Is it possible to be a scientist and a Christian?
Yes: all kinds of people can suffer delusions, scientists are not exempt.
The question usually comes up in the context of scientific scepticism. Scientists who are Christians usually compartmentalise their beliefs - following scientific method when they practice science and suspending it when they practice Christianity. Often they will denote some areas of knowledge as "outside science" or "unknowable to science" as a way of jusifying this. The challenge they face is in showing that their Christian beliefs are scientifically sound.
This produces some problems:
Amongst other things, Christians must believe in the God of the Bible, the Virgin birth, bodily resurrection of Christ, who is the Son of God, and God, the immortal soul, and salvation (via the crucifiction). This also means a belief in the continuation of the person (as a soul) after death, heaven, hell, and salvation. Disbelief in any of these things stops you from being a Christian. (If you disagree, then you are also at odds with most Christians.)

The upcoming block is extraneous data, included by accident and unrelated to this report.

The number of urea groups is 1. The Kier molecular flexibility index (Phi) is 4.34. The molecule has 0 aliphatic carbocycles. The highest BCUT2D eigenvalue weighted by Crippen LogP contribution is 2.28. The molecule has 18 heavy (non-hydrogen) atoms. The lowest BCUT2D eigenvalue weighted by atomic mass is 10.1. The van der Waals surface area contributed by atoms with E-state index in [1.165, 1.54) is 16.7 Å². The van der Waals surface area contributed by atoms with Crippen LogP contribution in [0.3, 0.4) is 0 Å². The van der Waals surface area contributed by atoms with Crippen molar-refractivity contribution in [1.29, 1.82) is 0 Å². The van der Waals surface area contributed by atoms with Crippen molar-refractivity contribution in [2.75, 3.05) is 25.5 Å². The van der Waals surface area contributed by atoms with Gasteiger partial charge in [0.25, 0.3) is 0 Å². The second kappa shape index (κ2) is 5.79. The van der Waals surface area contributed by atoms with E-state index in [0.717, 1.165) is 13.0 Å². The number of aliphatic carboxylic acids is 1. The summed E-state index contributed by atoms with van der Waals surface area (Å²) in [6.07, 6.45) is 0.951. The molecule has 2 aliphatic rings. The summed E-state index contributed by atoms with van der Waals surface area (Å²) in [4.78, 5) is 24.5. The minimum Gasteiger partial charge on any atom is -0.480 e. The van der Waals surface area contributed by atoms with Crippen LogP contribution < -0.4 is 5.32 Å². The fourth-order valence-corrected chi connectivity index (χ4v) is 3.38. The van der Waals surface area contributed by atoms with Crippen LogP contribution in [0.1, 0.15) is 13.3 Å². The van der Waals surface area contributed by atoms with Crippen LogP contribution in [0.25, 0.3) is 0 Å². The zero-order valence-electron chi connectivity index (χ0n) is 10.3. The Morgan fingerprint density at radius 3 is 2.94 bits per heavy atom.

Scientists are supposed to accept empirical realism as the path to truth, or, at least, less untruth. Christians are supposed to accept the Bible, particularly the New testament, as the revealed truth of God, ahead of empirical discoveries. This is a basic point of epistimology which forms the main problem with attempts to reconcile science with religion. It is difficult to see how these can be reconciled without resorting to compartmentalization.